After setting up your new Lubuntu VM you’ll need to update the sources.list and install several components. Lubuntu doesn’t come with various compiling tools, such as gcc and make, and so those must be manually installed:
sudo apt-get update sudo apt-get install build-essential dkms gcc make
Next you’ll need to make sure the kernel headers are installed:
sudo apt-get install linux-headers-$(uname -r)
Now you’re ready to install the guest additions.
Installing Guest Additions
Click the “Devices” menu on the VM’s menu bar, and select “Install Guest Addtions”.
This will mount a new drive in the VM called “VBOXADDITIONS_(version number)”. Open the file browser and navigate to it. The folder contains a number of scripts, double click the “autorun.sh” script, and select “Execute” when the file manager asks what to do with it. When prompted, give your sudo password.
The script will now install the correct kernel modules and will return “Press enter to close” when completed. Scrutinize the output carefully to make sure no steps failed, then close and restart the machine (I usually just kill it from the VM menu bar). Upon reboot the most obvious sign of success is that you will be able to resize the VM and it will expand or contract accordingly.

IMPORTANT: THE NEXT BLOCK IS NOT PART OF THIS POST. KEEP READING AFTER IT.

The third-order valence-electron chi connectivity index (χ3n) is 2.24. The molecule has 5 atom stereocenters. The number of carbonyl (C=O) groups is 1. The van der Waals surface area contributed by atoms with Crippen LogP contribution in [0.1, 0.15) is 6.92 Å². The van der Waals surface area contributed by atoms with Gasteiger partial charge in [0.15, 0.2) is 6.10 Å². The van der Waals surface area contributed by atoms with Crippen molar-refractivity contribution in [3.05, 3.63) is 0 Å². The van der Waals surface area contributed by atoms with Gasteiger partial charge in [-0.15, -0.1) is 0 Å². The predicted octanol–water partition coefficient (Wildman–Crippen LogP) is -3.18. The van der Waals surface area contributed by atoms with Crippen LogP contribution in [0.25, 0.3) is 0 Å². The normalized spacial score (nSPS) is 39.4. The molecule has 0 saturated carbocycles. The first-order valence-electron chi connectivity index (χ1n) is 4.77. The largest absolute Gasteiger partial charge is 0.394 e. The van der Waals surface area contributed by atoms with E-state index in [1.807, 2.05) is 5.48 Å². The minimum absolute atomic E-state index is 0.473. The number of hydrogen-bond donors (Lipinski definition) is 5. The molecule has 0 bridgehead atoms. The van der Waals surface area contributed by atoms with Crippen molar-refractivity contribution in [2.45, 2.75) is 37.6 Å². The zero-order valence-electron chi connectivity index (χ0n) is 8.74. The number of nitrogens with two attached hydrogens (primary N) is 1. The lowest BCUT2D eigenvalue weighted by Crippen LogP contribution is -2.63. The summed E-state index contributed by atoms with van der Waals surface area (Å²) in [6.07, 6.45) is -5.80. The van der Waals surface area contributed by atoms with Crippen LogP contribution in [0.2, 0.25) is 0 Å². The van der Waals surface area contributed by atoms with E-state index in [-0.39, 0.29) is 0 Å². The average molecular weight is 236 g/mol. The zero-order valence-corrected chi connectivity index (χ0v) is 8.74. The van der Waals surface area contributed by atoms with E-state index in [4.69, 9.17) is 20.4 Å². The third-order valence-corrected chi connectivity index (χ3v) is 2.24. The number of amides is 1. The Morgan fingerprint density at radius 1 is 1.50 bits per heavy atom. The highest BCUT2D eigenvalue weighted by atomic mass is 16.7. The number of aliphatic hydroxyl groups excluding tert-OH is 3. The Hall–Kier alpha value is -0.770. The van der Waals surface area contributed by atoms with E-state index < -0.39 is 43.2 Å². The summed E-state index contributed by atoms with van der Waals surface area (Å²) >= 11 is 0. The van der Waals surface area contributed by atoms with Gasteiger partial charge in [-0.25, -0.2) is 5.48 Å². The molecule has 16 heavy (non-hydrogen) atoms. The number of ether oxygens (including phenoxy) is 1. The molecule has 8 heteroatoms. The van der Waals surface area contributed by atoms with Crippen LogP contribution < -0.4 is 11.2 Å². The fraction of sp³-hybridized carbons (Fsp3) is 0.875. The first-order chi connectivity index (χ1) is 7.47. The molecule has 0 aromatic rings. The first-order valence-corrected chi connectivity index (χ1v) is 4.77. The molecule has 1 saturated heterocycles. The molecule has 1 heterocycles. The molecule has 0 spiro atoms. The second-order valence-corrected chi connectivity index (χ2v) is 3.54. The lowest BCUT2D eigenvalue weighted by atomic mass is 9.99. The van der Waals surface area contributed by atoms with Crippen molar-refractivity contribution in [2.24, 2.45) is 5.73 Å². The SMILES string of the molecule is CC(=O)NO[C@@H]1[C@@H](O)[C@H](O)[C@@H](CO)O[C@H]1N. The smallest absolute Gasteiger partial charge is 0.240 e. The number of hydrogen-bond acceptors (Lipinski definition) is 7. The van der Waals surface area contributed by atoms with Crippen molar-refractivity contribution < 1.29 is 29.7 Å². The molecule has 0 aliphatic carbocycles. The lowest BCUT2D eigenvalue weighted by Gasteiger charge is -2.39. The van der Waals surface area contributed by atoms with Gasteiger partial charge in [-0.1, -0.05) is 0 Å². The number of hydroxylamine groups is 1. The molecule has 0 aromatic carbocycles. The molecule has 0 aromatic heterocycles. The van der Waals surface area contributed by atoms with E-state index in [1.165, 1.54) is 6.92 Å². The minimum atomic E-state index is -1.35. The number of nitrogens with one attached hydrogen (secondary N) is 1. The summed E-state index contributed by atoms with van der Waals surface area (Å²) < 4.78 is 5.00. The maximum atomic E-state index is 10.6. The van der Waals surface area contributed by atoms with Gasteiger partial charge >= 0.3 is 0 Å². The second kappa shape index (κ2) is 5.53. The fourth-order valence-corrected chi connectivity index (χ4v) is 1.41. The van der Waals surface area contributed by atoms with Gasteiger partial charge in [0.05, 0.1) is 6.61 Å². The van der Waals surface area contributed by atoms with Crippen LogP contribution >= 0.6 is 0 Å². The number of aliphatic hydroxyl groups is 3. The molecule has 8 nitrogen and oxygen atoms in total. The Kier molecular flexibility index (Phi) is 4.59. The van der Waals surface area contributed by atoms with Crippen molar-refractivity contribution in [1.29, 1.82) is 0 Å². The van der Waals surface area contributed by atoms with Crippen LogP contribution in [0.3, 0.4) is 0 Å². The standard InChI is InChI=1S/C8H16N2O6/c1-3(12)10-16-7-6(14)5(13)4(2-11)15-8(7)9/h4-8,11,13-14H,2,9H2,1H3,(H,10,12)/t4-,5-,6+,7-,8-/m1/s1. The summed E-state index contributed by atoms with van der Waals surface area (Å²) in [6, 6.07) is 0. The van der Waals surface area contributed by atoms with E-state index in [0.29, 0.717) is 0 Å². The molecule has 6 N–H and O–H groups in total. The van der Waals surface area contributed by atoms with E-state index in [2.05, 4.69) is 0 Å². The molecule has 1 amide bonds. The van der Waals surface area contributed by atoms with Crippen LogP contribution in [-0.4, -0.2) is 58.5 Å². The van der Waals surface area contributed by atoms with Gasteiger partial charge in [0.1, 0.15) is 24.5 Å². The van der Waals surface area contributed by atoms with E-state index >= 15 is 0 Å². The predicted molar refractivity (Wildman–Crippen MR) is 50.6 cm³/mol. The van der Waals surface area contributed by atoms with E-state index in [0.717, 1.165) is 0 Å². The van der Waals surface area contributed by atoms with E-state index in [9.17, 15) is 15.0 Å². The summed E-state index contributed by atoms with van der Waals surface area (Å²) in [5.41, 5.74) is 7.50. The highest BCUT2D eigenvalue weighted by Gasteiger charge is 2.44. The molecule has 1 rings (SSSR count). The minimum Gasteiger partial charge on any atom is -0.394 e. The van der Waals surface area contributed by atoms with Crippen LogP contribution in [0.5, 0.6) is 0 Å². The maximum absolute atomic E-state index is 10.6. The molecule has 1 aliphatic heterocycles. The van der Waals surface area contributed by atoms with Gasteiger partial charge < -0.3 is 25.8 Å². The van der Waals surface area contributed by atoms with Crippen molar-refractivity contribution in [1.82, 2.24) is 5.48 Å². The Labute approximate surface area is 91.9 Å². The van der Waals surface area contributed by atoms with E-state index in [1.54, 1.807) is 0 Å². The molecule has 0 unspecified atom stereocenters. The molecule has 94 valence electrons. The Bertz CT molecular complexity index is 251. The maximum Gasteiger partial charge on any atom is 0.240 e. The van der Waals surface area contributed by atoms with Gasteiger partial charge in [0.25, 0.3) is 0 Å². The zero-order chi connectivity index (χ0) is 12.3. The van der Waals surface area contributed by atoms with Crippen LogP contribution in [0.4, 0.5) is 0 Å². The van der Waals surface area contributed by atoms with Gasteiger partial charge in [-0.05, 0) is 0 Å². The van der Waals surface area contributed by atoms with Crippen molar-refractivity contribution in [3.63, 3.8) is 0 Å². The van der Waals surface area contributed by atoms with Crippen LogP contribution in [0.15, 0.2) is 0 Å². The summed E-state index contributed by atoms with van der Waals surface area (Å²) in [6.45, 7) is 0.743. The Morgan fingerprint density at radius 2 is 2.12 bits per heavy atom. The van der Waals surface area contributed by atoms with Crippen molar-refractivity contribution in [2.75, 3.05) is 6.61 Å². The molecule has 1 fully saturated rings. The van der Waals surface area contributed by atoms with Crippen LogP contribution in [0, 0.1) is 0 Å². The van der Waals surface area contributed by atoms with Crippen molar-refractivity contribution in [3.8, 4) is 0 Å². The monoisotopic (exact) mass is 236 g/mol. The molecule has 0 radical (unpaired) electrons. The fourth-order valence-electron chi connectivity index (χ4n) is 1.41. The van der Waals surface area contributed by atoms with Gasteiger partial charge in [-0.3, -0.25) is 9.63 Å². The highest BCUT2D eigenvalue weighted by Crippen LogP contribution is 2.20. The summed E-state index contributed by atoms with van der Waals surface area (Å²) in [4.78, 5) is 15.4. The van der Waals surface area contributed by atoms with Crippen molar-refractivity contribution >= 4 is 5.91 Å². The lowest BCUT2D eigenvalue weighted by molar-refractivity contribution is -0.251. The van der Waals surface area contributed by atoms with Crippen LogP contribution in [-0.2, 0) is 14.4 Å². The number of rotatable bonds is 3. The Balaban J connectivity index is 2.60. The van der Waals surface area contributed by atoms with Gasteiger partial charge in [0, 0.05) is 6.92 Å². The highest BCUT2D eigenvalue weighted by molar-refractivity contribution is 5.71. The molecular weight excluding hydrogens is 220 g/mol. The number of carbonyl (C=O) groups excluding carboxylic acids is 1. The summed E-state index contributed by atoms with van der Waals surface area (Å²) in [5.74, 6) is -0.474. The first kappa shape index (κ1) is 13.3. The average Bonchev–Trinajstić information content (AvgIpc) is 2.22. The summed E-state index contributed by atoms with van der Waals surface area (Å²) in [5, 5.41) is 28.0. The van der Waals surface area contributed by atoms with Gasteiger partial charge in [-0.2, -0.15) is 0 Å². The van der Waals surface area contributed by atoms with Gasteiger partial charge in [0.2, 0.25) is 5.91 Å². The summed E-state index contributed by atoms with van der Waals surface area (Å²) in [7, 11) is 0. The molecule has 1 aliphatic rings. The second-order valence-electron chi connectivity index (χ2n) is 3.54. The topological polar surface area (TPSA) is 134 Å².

Enabling copy/paste and shared folders
To enable text copying and pasting between the host and the VM, click the “Settings” button in the VirtualBox Manager.
You’ll find options to enable copy and paste in the General>Advanced tab. Set “Shared Clipboard” to Bidirectional to enable it between either host or guest.
Creating a shared folder
Shared folders between the host and the VM are absolutely essential for my usage. This gives you the capability of quick and easy transfer of files between the host and the virtual machine.
To enable this, create a folder somewhere in the host filesystem (On my Windows hosts I typically put it in C:, just to make the file paths simpler). In the VirtualBox Settings menu, go to “Shared Folders” at the bottom. Click the add button.
Give the folder name and path, and check “Make Permanent”. Now (in the VM) create a folder in your home directory to represent the shared folder. You can then run
sudo mount -t vboxsf -o uid=1000,gid=1000 host_folder_name /home/username/shared_folder
To mount it. Test it out by copying a file into it from either the host or guest and checking the corresponding folder to see if it shows up. If it does, success!
Next step is to set this folder to automount in the VM at startup. Open a terminal on your Lubuntu VM and type
gksu leafpad /etc/rc.local
This will open the file rc.local in the text editor. Add the following directly before the line with “exit 0”:
mount -t vboxsf -o uid=1000,gid=1000 host_folder_name /home/username/shared_folder
The folder should now automount at startup.
You now have a useful, lightweight virtual environment capable of full interaction with the host machine. If you come across any other tips for better virtualization with VirtualBox, send me an email or comment.